Injection of CTP synthetase DNA as described in Example 2 resulted in the production of serum antibodies to recombinant CTP synthetase (Table 1) (ref. 14). Antigen-specific serum Abs were measured by ELISA. Flat-bottom 96-well plates (Corning 25805, Corning Science Products, Corning, N.Y.) were coated with either recombinant chlamydial CTP-synthetase (1 μg/ml) or purified MoPn EBs (6×104 IFU/well) overnight at 4° C. The Plates were rinsed with distilled water and blocked with 4% BSA PBS-Tween and 1% low fat skim milk for 2 hours at room temperature. Dilutions of sera samples were performed in 96-well round bottom plates immediately prior to application on the antigen coated plates. The plates were incubated overnight at 4° C. and washed ten times. Biotinylated goat anti-mouse IgG1 or goat anti-mouse IgG2a (Southern Biotechnology Associates, Inc. Birmingham, Ala.) were next applied for 1 hour at 37° C. After washing; streptoavidin-alkaline phosphatase conjugate (Jackson ImmunoResearch Laboratories, Inc. Mississagua, Ontario, Canada) were added and incubated at 37° C. for 30 min. Following another wash step, phosphatase substrate in phosphatase buffer (pH 9.8) was added and allowed to develop for 1 hour. The plates were read at 405 nm on a BIORAD 3550 microplate reader.

IG2a antibody titers were approximately 10-fold higher than IgG1 antibody titers suggesting that DNA immunization elicited a more dominant TH1-like response. Injection of MOMP DNA as described in Example 2 resulted in the production of serum antibodies to MOMP (Table 2) as detected in an immunoblot assay (FIGS. 2A and 2B). However, neither CTP synthetase DNA nor MOMP DNA immunized mice produced antibodies that bound to native C. trachomatis EBs (Table 1), suggesting that the antibody responses may not to be the dominantly protective mechanism. A comparison of serum IgG subclasses, IgG2a (FIGS. 4A and 4C and IgG1 (FIGS. 4B and 4D) against MOMP protein (FIGS. 4A and 4B) or MoPn (FIGS. 4C and 4D) induced by DNA immunization as described above, is contained in FIGS. 4A to 4D.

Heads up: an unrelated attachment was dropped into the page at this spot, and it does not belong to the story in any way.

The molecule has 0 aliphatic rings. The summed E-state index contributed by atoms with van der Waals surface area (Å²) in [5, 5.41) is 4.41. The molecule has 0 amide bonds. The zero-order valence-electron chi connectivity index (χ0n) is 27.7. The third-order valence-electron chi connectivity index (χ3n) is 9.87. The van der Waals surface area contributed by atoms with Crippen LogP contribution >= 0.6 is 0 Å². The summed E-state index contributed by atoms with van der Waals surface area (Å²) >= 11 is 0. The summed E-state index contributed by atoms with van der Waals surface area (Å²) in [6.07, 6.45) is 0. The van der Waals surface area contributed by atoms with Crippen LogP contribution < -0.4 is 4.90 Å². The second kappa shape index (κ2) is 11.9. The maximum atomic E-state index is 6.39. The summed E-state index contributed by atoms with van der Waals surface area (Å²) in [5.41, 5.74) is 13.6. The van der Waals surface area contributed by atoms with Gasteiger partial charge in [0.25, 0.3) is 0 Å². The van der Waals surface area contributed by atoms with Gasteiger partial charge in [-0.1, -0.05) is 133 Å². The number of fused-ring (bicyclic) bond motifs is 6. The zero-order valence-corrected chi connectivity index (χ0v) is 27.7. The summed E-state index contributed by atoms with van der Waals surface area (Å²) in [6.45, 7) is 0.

Example 4

To investigate whether a cell-mediated immune response elicited by MOMP DNA was functionally significant, in vivo protective efficacy was evaluated in mice challenged intranasally with 1×103 IFU of C. trachomatis MoPn. To provide a measure of Chlamydia-induced morbidity, the loss in body weight was measured over 10 days following challenge with C. trachomatis (see FIG. 2A). Mice injected with the unmodified vector were used as negative controls and mice immunized with EBs were used as positive controls. Mice immunized with MOMP DNA intranasally maintained a body weight comparable to that observed among EB immunized mice. Mice intramuscularly immunized with MOMP DNA lost body mass but did so at a rate less than the negative control group.